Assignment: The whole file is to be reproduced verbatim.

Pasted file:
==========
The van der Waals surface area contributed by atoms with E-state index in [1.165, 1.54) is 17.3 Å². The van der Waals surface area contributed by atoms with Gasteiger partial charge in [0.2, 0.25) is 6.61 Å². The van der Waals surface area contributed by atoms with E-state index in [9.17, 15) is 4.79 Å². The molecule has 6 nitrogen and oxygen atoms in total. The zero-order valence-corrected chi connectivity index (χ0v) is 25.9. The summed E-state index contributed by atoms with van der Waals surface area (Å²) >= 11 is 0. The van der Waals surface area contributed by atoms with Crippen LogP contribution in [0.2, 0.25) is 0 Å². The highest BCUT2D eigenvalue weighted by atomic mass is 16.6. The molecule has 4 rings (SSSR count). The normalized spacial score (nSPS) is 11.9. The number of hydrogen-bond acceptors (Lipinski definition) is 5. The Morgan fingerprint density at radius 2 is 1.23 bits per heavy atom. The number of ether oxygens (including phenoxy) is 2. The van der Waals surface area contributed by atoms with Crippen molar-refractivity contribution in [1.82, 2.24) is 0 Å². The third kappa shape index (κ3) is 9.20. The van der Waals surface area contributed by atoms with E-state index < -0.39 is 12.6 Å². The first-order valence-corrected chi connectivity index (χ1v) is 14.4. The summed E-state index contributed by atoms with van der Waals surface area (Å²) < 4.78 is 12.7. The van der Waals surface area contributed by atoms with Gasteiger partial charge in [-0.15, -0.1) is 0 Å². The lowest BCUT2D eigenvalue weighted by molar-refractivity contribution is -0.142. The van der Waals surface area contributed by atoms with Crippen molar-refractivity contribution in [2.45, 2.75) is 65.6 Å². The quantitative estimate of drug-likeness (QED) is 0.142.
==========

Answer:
The van der Waals surface area contributed by atoms with E-state index in [1.165, 1.54) is 17.3 Å². The van der Waals surface area contributed by atoms with Gasteiger partial charge in [0.2, 0.25) is 6.61 Å². The van der Waals surface area contributed by atoms with E-state index in [9.17, 15) is 4.79 Å². The molecule has 6 nitrogen and oxygen atoms in total. The zero-order valence-corrected chi connectivity index (χ0v) is 25.9. The summed E-state index contributed by atoms with van der Waals surface area (Å²) >= 11 is 0. The van der Waals surface area contributed by atoms with Crippen LogP contribution in [0.2, 0.25) is 0 Å². The highest BCUT2D eigenvalue weighted by atomic mass is 16.6. The molecule has 4 rings (SSSR count). The normalized spacial score (nSPS) is 11.9. The number of hydrogen-bond acceptors (Lipinski definition) is 5. The Morgan fingerprint density at radius 2 is 1.23 bits per heavy atom. The number of ether oxygens (including phenoxy) is 2. The van der Waals surface area contributed by atoms with Crippen molar-refractivity contribution in [1.82, 2.24) is 0 Å². The third kappa shape index (κ3) is 9.20. The van der Waals surface area contributed by atoms with E-state index < -0.39 is 12.6 Å². The first-order valence-corrected chi connectivity index (χ1v) is 14.4. The summed E-state index contributed by atoms with van der Waals surface area (Å²) < 4.78 is 12.7. The van der Waals surface area contributed by atoms with Gasteiger partial charge in [-0.15, -0.1) is 0 Å². The lowest BCUT2D eigenvalue weighted by molar-refractivity contribution is -0.142. The van der Waals surface area contributed by atoms with Crippen molar-refractivity contribution in [2.45, 2.75) is 65.6 Å². The quantitative estimate of drug-likeness (QED) is 0.142.